Playing opposite him with all the fury and fire and dispassionate understanding that can be mustered in a single player is actress Rebecca Brooksher as Una. Dressed to kill - or to seduce - this young woman enters a room and can never leave it. Her presence leaves marks everywhere, impressions that cannot be wiped away easily. That is Una. She is a physical convoy of sexual magma, a molten mess of perfume, lace and leather boots. Brooksher can play the sweetness, the anger and the physical passion with equal aplomb. She handles quixotic changes in mood with alacrity. Just watching her non-stop high-end portrayal is exhausting; I cannot imagine what it would be like to be her playing this role.
Regina Garcia’s simple set is most effective and the costumes by Charles Schoonmaker are just right for these characters. There is a long wait in too much music designed by Tom Shread at the beginning of the play, but that could change.
Director Sheila Siragusa has given her two players the most natural and honest of direction in this piece. There was only one instance when I saw the director’s hand and that one ended quickly as the actress clambered down off a bench against a wall. It’s a bench that really doesn’t belong in this room, and now, in memory, seems only to have been placed there for the incident in the play. It doesn’t work or seem necessary otherwise. Without having much time with the actor (four days is nothing, even in summer theater) Siragusa has led him into a memory play with no scenes, but just the memories, that call up all of the worst in a human being. In this case that "worst" is inextricably tied to the boldest and most loving of human emotions. So intertwined are they that the director and actor have had to bind them together with hard, harsh, personal gestures for Ray to use whenever he tells truths, half-truths or near-lies about himself. It’s a brilliant touch.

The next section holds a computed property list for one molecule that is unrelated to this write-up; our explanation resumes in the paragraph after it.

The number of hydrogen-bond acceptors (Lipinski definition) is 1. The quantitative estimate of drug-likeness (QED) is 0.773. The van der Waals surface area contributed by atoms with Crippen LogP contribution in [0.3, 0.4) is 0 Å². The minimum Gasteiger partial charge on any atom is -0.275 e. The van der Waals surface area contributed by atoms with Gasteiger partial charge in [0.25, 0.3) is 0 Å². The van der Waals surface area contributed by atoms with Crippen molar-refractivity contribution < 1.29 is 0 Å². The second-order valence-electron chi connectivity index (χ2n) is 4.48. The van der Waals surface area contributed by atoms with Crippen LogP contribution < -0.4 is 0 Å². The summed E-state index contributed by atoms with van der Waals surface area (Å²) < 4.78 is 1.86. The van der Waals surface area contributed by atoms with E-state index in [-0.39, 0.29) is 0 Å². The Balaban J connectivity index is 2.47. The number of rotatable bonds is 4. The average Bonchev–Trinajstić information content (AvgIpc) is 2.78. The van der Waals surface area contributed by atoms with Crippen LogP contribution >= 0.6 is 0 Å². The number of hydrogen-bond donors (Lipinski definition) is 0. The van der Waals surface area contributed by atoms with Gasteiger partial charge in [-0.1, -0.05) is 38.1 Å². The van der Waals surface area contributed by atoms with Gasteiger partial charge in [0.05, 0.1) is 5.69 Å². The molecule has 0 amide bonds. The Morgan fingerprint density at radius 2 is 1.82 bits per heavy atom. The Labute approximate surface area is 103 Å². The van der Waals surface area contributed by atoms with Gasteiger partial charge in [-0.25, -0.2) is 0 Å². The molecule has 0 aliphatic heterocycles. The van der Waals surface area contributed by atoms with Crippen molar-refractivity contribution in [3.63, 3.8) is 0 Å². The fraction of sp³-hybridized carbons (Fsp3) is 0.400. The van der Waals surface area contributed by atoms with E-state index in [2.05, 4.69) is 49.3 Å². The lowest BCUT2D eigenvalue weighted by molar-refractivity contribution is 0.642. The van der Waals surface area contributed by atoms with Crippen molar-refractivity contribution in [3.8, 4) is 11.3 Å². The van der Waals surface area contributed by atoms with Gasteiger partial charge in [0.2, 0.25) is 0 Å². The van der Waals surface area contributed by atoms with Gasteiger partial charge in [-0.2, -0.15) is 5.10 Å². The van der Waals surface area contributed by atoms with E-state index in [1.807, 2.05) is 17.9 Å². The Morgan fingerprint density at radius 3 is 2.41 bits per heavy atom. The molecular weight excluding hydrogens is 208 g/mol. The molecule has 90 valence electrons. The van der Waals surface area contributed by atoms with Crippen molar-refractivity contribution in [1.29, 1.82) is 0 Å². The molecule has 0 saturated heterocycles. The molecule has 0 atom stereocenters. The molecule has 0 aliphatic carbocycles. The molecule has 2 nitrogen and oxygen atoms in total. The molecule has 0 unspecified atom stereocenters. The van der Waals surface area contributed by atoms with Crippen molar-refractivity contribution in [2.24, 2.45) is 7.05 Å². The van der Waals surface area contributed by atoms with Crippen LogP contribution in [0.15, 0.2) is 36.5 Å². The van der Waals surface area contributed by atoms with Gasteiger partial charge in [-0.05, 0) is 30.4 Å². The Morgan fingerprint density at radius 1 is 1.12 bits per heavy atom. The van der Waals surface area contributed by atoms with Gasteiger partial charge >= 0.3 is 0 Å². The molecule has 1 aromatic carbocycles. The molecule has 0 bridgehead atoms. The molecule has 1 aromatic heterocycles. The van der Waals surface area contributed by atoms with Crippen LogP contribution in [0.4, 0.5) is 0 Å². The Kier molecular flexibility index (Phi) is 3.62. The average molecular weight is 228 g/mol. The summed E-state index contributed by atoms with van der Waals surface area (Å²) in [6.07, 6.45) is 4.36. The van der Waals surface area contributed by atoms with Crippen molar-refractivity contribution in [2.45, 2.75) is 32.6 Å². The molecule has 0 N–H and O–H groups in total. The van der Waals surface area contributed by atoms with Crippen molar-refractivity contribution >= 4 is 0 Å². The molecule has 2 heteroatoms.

For Brooksher’s Una the director has gone in an opposite direction, providing her with every opportunity to use the grand gesture that seems wrong, but is indeed just right. The actress has taken these specially directed moments and lets them set the air around them aflame. Several times I found myself blinking away the harsh electric light of such a gesture.
But Harrower has left us with an inconclusive stopping point. Wracking my brain for a better ending, I could not come up with one, and perhaps there’s a message in that: "some things never end."
In a season that has already mixed heavy drama (The Caretaker), light drama (Candida), quirky drama (The Atheist) and lack-o-drama (Spelling Bee) into the theatrical arena, we now have to add high drama with Blackbird. This is not an easy play to sit through, I warn you, but you won’t see such skilled performances in anything like this again this season - especially now that "Virginia Woolf" (Richard Chamberlain? Really?) has been cancelled, at any rate.
Blackbird plays at the Chester Theater through July 13. Tickets are $24.50 - $29.50. For schedules and tickets call the box office at 413-354-7771 or find them online at www.chestertheatre.org.
This theater has a new policy: Buy a ticket and if you want to see the show again, you can have another ticket free. The idea behind this is that actors change and grow and an audience might want to see how the characters develop over the course of a run. Of course, you can also convince another friend to join you and buy a ticket. And why not!